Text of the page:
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"The Storyteller" is a story of Saúl Zuratas, nicknamed "Mascarito" for a large, purple birthmark that covers his face, a college student who while on vacations In Florence stumbles into an exhibit on an indigenous tribe in Peru, the Machiguengas, who live along the banks of the Urumba River in Amazon Rainforest. Saúl decides to leave his past identity behind and immerse himself in the life and customs of the tribe.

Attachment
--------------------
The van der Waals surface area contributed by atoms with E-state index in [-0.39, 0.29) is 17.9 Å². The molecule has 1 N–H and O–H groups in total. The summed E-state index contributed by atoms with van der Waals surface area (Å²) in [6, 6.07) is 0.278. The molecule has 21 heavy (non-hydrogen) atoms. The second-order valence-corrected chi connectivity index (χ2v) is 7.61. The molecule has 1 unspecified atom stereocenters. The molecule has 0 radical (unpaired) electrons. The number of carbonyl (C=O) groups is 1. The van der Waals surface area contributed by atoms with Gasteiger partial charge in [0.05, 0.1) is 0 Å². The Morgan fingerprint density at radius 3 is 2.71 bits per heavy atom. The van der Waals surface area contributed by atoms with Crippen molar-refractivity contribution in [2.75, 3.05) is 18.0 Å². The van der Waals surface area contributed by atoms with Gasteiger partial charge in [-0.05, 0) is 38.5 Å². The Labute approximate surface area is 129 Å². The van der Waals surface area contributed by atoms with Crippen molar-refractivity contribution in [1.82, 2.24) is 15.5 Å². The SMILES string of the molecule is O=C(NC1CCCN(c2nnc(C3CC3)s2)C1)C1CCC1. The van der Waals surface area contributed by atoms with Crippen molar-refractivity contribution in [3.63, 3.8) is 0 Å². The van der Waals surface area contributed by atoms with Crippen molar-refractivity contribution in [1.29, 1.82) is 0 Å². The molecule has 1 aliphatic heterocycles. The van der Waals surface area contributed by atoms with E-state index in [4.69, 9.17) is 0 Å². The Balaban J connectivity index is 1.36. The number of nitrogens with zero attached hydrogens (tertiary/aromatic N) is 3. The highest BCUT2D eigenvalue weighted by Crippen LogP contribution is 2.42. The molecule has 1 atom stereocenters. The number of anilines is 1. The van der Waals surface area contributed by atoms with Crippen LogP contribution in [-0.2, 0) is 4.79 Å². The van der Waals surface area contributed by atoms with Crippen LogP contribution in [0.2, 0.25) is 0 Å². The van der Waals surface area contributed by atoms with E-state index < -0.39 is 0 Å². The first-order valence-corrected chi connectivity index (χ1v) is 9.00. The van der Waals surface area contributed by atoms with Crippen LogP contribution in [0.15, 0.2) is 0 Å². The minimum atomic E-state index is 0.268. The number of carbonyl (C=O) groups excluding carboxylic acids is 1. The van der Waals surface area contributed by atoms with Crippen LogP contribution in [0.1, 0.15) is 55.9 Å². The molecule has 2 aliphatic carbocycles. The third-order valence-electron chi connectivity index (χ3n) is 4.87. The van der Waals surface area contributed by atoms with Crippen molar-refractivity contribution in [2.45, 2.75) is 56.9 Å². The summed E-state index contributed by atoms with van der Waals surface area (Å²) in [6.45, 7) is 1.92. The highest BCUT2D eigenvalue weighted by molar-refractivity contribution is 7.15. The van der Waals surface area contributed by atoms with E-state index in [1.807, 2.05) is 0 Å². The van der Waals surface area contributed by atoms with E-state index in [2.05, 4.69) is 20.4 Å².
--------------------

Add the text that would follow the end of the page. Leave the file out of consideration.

The novel develops into an argument between the Amazonian cultures and modern civilization as Saúl's motivation for joining the tribe is questioned. In the book's odd chapters, Saúl and another narrator (most likely Llosa himself) debate politics, university, and the tribe versus modern society. In the concluding chapter, the narrator creates a commentary for public television convincing himself that the Machiguenga tribe is better off because of the modern influences imposed on them, and Saúl has fully immersed himself into the tribe's culture leaving behind the Western world and is serving as a liaison across between the Amazon members. The last chapter brings the narrator back to the picture in Florence. The narrator realizes the person in the picture must be his friend, Saul, and wonders about his fate.
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